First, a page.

The government we deserve

From the sound of things from the Capitol, just about everyone elected to govern the state hates the way the state was governed during the Minnesota legislative session, culminating with last night’s meltdown. But this is what we elected; nobody to blame but ourselves. It’s easy to think we’re victims of the political process. We’re not.

This comment, attached to an MPR News Facebook post, is concise and accurate.

The lawmakers shouldn’t expect a hero’s welcome when they return from St. Paul today, the Star Tribune editorial warned today.

By operating in secret and pushing their work against the constitutional deadline to an extraordinary degree, legislators left much in doubt in the session’s final hours. They failed to operate with the timeliness and transparency that should be fundamental to a representative body entrusted with a large public purse.

Not until 7:30 p.m., four and a half hours before the deadline, were the contents of a 599-page spending bill revealed. A $995 million bonding bill was said to be coming, but was still unavailable at 9:45 p.m. Closed-door talks among legislative leaders left other legislators guessing about the deals being struck.

Is this the sort of thing that might show up as an election issue? Maybe. But, as Blois Olson reported in his Morning Take today, “voters don’t care about process.”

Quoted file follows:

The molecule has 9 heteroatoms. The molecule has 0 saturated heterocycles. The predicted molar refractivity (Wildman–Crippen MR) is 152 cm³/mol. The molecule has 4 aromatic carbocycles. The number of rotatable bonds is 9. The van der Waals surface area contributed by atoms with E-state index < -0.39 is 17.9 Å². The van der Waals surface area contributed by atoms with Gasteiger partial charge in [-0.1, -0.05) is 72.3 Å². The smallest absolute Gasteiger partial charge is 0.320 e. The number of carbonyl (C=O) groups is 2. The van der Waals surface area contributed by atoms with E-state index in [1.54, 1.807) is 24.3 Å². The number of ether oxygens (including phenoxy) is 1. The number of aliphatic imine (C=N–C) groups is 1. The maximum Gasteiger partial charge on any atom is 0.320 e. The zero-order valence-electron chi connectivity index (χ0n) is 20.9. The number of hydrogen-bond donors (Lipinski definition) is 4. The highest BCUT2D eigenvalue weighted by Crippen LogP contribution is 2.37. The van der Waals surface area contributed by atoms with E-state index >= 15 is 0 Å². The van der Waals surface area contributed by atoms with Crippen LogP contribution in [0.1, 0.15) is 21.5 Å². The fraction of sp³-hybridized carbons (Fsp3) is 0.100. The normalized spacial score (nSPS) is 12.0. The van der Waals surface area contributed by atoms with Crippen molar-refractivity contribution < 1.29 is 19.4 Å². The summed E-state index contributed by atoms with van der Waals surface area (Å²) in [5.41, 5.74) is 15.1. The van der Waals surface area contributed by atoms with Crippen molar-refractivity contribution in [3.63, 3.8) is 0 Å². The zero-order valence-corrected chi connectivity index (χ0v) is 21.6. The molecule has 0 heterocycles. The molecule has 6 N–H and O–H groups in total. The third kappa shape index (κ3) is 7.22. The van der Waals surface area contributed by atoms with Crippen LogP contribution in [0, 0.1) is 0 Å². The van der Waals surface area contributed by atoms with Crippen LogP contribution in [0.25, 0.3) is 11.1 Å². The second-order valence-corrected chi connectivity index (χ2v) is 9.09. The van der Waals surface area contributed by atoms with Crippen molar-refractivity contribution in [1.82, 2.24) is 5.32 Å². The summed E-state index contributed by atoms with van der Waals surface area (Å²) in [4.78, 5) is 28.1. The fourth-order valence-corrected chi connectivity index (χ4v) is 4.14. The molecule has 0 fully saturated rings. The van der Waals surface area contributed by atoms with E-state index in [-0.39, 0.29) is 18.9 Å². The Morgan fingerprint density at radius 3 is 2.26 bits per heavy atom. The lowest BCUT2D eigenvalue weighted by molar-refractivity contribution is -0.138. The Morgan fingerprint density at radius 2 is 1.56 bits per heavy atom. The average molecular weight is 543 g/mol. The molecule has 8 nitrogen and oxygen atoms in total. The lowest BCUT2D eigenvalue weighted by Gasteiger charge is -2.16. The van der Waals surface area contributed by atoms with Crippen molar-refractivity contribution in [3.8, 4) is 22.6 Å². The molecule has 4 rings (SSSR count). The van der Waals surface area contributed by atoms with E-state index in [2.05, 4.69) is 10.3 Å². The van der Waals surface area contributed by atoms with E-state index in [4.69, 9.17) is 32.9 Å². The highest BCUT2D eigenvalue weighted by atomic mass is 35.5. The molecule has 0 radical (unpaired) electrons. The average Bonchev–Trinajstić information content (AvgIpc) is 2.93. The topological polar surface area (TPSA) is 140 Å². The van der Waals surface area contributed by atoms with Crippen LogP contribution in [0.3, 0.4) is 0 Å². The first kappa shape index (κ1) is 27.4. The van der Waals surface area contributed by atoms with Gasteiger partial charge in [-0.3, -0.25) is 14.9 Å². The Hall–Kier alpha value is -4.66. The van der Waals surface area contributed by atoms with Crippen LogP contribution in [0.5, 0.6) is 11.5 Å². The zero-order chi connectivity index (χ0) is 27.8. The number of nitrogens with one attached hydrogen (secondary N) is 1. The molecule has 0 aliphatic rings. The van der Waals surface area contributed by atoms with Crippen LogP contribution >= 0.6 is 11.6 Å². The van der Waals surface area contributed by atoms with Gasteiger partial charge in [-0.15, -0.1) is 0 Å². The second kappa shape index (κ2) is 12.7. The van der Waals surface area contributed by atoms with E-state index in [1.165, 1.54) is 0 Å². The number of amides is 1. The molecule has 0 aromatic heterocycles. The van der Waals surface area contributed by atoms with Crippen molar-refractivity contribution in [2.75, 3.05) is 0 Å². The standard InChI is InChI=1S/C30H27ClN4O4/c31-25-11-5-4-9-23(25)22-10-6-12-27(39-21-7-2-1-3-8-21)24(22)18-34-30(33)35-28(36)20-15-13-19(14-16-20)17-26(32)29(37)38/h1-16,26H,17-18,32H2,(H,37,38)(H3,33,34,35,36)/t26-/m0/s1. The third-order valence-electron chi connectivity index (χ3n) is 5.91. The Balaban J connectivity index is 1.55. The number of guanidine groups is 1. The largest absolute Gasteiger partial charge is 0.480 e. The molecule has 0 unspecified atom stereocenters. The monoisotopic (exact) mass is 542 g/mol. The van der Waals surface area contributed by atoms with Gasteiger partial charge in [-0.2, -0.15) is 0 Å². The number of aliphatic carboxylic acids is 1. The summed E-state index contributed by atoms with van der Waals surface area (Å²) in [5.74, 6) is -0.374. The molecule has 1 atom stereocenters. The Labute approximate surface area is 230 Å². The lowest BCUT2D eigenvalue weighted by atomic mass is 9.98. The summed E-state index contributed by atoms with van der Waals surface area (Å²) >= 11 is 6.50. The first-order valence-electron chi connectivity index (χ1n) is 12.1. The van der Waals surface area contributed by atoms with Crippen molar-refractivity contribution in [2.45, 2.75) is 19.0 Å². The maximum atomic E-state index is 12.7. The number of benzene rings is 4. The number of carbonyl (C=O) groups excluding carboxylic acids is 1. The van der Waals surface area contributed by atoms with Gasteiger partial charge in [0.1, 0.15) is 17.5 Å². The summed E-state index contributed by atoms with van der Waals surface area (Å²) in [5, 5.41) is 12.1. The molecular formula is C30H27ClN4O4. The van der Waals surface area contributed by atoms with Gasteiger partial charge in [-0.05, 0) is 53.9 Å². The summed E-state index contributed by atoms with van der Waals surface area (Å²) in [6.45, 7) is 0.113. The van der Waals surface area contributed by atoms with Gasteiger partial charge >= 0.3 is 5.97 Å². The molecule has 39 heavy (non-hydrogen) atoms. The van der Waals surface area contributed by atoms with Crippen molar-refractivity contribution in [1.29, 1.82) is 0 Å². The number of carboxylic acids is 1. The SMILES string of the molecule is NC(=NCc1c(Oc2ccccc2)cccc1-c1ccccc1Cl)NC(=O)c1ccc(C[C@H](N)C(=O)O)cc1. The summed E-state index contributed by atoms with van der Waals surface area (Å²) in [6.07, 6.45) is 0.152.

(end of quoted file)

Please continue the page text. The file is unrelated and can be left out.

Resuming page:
The voters also weren’t likely watching last night’s midnight cluster. However, we’ll all relive it via mail, TV and radio for the next several months. For DFLers, if the GOP is successful in convincing voters you’re against Greater Minnesota as well as roads and bridges, you’re in trouble. For the GOP, if DFLers convince voters that you are the reason that suburban commute times are currently your fault, you’re in trouble. Whenever a parent is frustrated with offspring bickering, the expression is “go work it out.” Clearly the House and Senate can’t do it. It’s ideology, and there’s not a lot of counseling or parenting that can help. It will be decided in November by voters, and all 201 legislative seats will have a deeper taint unless they come back in January with a different “can do” attitude. There is no other issue more important to voters in the upcoming election than transportation.

Here are some other day-after quotes from St. Paul.

“I hate this end-of-session nonsense. You have big omnibus bills and get a few people in a room getting stuff together that … undermines the democratic process.” — State Sen. Roger Chamberlain, R-Lino Lakes.

“It’s embarrassing. It does such a disservice to the institution and what we’re supposed to be doing here, and it’s completely unnecessary.” –Rep. Kim Norton, DFL-Rochester.

“Right now, I’m pretty angry.” — Rep. Jack Considine, DFL-Mankato.

“But that’s [Highway 14 funding bill] a perfect example of what I’ve been talking about … passing bills in the last few hours, there’s got to be a better way.” — Rep. Clark Johnson, DFL-North Mankato.

“It wasn’t exactly pretty, but it got the job done.” — Rep. Paul Torkelson, R-Hanska.

“”When we don’t get to see these things until there are moments left and then we’re forced to make a snap decision on millions of dollars in spending — that’s really problematic.” Rep. Tina Liebling, DFL-Rochester.

“I’m torn about spending money … without knowing what the rest of the package is going to look like,” Franzen said. “It’s hard to see the entire picture,” Sen. Melisa Franzen, DFL-Edina.

If you’re looking for the names of people who did their jobs expertly at the Capitol this session, read the byline of any story out of the Capitol today.

MPR’s Tom Weber and MPR political editor Mike Mulcahy will discuss the session at 11 a.m. on MPR News.